Nikki: Nationally, only four in ten pass the exam.

Nikki: Georgians were the 6th lowest performers so it's better than last place.

Salina: That's somewhere with, like, our health stats, too.

Nikki: It all sort of comes together.

Nikki: My home state of South Carolina was only two notches higher and possibly as you just alluded to unsurprisingly, the lowest performing states were disproportionately Southern.

Salina: It's like you're terrifying me before we take this test.

Nikki: I think it's a learning opportunity, though.

Salina: Yeah, I do too.

Nikki: I do think to your point, we learned all of this growing up, but you figure you started maybe in like my daughter's learned some things in first grade.

Nikki: So let's say first grade.

Nikki: If you can retain first grade until maybe like 10th or 11th, when you take that last civics class or geography or whatever it is, and then you don't talk about it again for a really long time because you go off to college and maybe you take a geography class unless you exempted from AP or something.

Nikki: But otherwise you're not really talking about these basic American facts.

Nikki: I don't know that it's really fair to hold people to the standard that they're going to remember this stuff they learned their whole lives.

Nikki: But I think it's important then to take that opportunity and say, dang, maybe I should really remember what the Constitution is if I'm going to argue something's unconstitutional.

Salina: Or like, I feel like it's probably more valuable for us to spend more time on true civics than like, Bull Run.

Salina: Yeah, that's great, and I love history, and I think that's important.

Salina: But you need to know what the three branches of government are.

Salina: But that's the need to know why.

Nikki: That's the part that's hardest to hold people's attention.

Nikki: That's why only a subsect of Americans are bureaucrats and politicians, because there's only a small proportion who really care to understand how it works.

Nikki: The rest of us are just content to trust that somebody else more knowledgeable knows it.

Salina: You just described life, man.

Nikki: So life.

Nikki: This test could either make us feel good about ourselves, make us feel bad about ourselves, or we could take it as a neutral and take it as a learning opportunity.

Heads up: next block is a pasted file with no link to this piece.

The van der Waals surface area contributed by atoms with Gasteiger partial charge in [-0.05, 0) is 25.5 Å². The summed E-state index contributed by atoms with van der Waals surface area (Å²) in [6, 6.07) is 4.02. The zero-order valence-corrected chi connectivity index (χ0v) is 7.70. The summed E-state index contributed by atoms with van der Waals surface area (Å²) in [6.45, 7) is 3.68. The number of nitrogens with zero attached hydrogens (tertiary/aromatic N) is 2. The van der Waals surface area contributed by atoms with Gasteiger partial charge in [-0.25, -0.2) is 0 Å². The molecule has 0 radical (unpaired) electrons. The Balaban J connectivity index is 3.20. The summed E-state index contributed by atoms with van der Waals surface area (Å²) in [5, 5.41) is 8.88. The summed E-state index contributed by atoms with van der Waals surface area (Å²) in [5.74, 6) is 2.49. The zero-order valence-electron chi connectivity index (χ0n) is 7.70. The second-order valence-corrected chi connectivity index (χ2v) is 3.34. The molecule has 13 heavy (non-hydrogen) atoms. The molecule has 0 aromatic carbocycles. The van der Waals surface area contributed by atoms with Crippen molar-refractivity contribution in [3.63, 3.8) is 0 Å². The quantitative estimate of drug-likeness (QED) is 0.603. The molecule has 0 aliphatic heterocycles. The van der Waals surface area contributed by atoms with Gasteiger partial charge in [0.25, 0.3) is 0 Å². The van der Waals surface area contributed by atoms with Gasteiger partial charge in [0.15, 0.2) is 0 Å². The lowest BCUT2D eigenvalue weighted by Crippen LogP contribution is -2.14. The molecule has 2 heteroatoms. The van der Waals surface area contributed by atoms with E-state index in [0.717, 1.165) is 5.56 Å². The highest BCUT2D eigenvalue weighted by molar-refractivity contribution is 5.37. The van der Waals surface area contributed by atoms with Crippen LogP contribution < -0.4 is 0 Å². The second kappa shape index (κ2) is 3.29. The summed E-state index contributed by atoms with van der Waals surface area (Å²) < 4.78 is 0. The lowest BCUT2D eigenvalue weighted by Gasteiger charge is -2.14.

Salina: I like the learning opportunity.

Salina: Yeah.

Salina: And I feel like I just want to throw in there that it's like a serious issue, though.

Salina: The path to citizenship is long, I think ten steps, and I think people I've just seen news programs and stuff on it before, or where they describe how many years and how long.

Salina: And the reason I bring that up is because I think that there is this thought that people are just skipping over the system and it's so easy.

Nikki: Oh, yeah.

Salina: But I just think that in addition to maybe the fact that we could amp up our civil knowledge, we could also amp up our knowledge in that area too, so that we could maybe be a little bit more empathetic to people.

Nikki: I'm glad you brought that up because I think to me, inherently, the fact that you need to speak basic English.

Nikki: English is a terrifying language.

Nikki: It is really challenging to learn.

Nikki: And so people have to speak basic English to take this test.

Nikki: So there is inherently a step of learning in there.

Nikki: On top of that, they have to understand basic English.

Nikki: But I would argue that early civics, early American history is not basic English.

Nikki: Constitution is a very long word.

Nikki: Length alone, that's a challenging word.

Nikki: So yes, on the one hand, just like once you've gotten to the point of being able to apply for naturalization, it's hard.

Nikki: But even the steps before that, you have to navigate a system that is built in a way that Americans have trouble navigating it born Americans, I should say, like born and raised in this system.

Nikki: I have trouble going to the DMV to your point earlier, I have trouble going to the Social Security office and making sure I have the right forms.

Nikki: They say crap like N 400 form.

Nikki: Like that means anything to me, right?

Nikki: I don't know what an N 400 form is.

Nikki: I can Google it as well as the next person, but then I'm lost in a labyrinth of government websites.

Nikki: So none of it is easy.

Nikki: If you are a natural born American and you can walk right into the Social Security office and get your daughter's name changed with no trouble, then you can tell me how easy it is for these people to become citizens.

Nikki: Because I can tell you I'm educated.

Nikki: I'm just generally, I like to think worldly wise, smart person.

Nikki: I can't do those things easily.

Nikki: So I don't think it's easy.

Salina: Yeah, and I will tell you too, that just the fingerprinting alone and this is like not for citizenship, but if you're here on a green card, you have to get your fingerprints done once a year and it's like $900 a year.

Nikki: Oh my God, that's a lot of money.